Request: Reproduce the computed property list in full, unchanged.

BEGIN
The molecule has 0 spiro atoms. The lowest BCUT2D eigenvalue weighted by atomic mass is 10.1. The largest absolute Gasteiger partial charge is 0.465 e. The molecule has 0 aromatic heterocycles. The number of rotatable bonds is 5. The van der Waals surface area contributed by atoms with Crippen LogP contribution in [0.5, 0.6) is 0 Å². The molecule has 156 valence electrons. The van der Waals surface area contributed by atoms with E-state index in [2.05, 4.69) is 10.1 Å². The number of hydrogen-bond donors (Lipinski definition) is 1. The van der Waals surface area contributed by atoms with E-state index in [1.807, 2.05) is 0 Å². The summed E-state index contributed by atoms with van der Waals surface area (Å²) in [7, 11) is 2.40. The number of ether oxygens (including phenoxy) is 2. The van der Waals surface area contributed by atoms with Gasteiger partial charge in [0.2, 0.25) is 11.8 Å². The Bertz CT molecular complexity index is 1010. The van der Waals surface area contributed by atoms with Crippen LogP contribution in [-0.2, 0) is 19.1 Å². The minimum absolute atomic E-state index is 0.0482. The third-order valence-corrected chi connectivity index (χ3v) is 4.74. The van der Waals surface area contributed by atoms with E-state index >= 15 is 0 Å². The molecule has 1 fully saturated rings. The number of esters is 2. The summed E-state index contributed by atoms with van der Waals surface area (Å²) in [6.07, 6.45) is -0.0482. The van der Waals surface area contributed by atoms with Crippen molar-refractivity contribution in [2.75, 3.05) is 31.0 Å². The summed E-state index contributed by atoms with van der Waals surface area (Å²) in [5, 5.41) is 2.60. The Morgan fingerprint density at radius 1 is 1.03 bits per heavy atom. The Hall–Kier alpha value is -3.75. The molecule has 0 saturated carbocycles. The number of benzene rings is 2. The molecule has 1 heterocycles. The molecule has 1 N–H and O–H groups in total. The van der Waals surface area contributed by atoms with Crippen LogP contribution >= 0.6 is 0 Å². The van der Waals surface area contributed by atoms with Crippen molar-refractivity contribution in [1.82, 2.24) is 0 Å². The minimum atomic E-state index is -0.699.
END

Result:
The molecule has 0 spiro atoms. The lowest BCUT2D eigenvalue weighted by atomic mass is 10.1. The largest absolute Gasteiger partial charge is 0.465 e. The molecule has 0 aromatic heterocycles. The number of rotatable bonds is 5. The van der Waals surface area contributed by atoms with Crippen LogP contribution in [0.5, 0.6) is 0 Å². The molecule has 156 valence electrons. The van der Waals surface area contributed by atoms with E-state index in [2.05, 4.69) is 10.1 Å². The number of hydrogen-bond donors (Lipinski definition) is 1. The van der Waals surface area contributed by atoms with E-state index in [1.807, 2.05) is 0 Å². The summed E-state index contributed by atoms with van der Waals surface area (Å²) in [7, 11) is 2.40. The number of ether oxygens (including phenoxy) is 2. The van der Waals surface area contributed by atoms with Gasteiger partial charge in [0.2, 0.25) is 11.8 Å². The Bertz CT molecular complexity index is 1010. The van der Waals surface area contributed by atoms with Crippen LogP contribution in [-0.2, 0) is 19.1 Å². The minimum absolute atomic E-state index is 0.0482. The third-order valence-corrected chi connectivity index (χ3v) is 4.74. The van der Waals surface area contributed by atoms with E-state index >= 15 is 0 Å². The molecule has 1 fully saturated rings. The number of esters is 2. The summed E-state index contributed by atoms with van der Waals surface area (Å²) in [6.07, 6.45) is -0.0482. The van der Waals surface area contributed by atoms with Crippen molar-refractivity contribution in [2.75, 3.05) is 31.0 Å². The summed E-state index contributed by atoms with van der Waals surface area (Å²) in [5, 5.41) is 2.60. The Morgan fingerprint density at radius 1 is 1.03 bits per heavy atom. The Hall–Kier alpha value is -3.75. The molecule has 0 saturated carbocycles. The number of benzene rings is 2. The molecule has 1 heterocycles. The molecule has 1 N–H and O–H groups in total. The van der Waals surface area contributed by atoms with Crippen LogP contribution >= 0.6 is 0 Å². The van der Waals surface area contributed by atoms with Crippen molar-refractivity contribution in [1.82, 2.24) is 0 Å². The minimum atomic E-state index is -0.699.